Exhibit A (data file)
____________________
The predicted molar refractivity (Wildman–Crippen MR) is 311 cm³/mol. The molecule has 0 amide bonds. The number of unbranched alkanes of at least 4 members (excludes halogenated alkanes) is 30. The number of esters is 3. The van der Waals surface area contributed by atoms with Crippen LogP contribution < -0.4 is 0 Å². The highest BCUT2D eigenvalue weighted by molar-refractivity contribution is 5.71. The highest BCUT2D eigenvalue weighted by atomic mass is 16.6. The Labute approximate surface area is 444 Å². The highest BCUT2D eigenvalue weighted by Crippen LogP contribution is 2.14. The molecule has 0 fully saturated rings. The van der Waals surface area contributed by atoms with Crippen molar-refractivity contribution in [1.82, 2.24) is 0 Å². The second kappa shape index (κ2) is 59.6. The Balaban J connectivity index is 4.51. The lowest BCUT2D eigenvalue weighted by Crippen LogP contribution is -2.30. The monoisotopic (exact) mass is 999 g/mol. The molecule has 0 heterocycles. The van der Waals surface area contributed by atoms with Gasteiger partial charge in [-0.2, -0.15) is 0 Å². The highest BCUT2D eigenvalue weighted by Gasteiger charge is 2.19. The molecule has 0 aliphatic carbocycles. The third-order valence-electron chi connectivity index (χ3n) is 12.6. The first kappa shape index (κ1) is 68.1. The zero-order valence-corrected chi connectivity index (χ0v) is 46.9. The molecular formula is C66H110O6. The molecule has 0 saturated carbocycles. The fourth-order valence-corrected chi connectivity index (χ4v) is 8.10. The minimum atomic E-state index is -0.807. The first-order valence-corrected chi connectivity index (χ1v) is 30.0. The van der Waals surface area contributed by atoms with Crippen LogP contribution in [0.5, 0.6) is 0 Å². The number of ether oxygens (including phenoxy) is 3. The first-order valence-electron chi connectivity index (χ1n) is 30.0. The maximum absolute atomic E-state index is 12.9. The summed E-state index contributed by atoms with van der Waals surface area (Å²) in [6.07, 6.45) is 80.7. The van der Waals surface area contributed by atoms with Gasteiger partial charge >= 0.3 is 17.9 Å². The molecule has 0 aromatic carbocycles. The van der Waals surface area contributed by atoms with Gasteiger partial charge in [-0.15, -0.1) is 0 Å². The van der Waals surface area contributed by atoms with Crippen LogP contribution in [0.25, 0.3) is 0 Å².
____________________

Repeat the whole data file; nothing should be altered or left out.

The predicted molar refractivity (Wildman–Crippen MR) is 311 cm³/mol. The molecule has 0 amide bonds. The number of unbranched alkanes of at least 4 members (excludes halogenated alkanes) is 30. The number of esters is 3. The van der Waals surface area contributed by atoms with Crippen LogP contribution < -0.4 is 0 Å². The highest BCUT2D eigenvalue weighted by molar-refractivity contribution is 5.71. The highest BCUT2D eigenvalue weighted by atomic mass is 16.6. The Labute approximate surface area is 444 Å². The highest BCUT2D eigenvalue weighted by Crippen LogP contribution is 2.14. The molecule has 0 fully saturated rings. The van der Waals surface area contributed by atoms with Crippen molar-refractivity contribution in [1.82, 2.24) is 0 Å². The second kappa shape index (κ2) is 59.6. The Balaban J connectivity index is 4.51. The lowest BCUT2D eigenvalue weighted by Crippen LogP contribution is -2.30. The monoisotopic (exact) mass is 999 g/mol. The molecule has 0 heterocycles. The van der Waals surface area contributed by atoms with Gasteiger partial charge in [-0.2, -0.15) is 0 Å². The highest BCUT2D eigenvalue weighted by Gasteiger charge is 2.19. The molecule has 0 aliphatic carbocycles. The third-order valence-electron chi connectivity index (χ3n) is 12.6. The first kappa shape index (κ1) is 68.1. The zero-order valence-corrected chi connectivity index (χ0v) is 46.9. The molecular formula is C66H110O6. The molecule has 0 saturated carbocycles. The fourth-order valence-corrected chi connectivity index (χ4v) is 8.10. The minimum atomic E-state index is -0.807. The first-order valence-corrected chi connectivity index (χ1v) is 30.0. The van der Waals surface area contributed by atoms with Crippen LogP contribution in [0.5, 0.6) is 0 Å². The number of ether oxygens (including phenoxy) is 3. The first-order valence-electron chi connectivity index (χ1n) is 30.0. The maximum absolute atomic E-state index is 12.9. The summed E-state index contributed by atoms with van der Waals surface area (Å²) in [6.07, 6.45) is 80.7. The van der Waals surface area contributed by atoms with Gasteiger partial charge >= 0.3 is 17.9 Å². The molecule has 0 aromatic carbocycles. The van der Waals surface area contributed by atoms with Gasteiger partial charge in [-0.15, -0.1) is 0 Å². The van der Waals surface area contributed by atoms with Crippen LogP contribution in [0.25, 0.3) is 0 Å².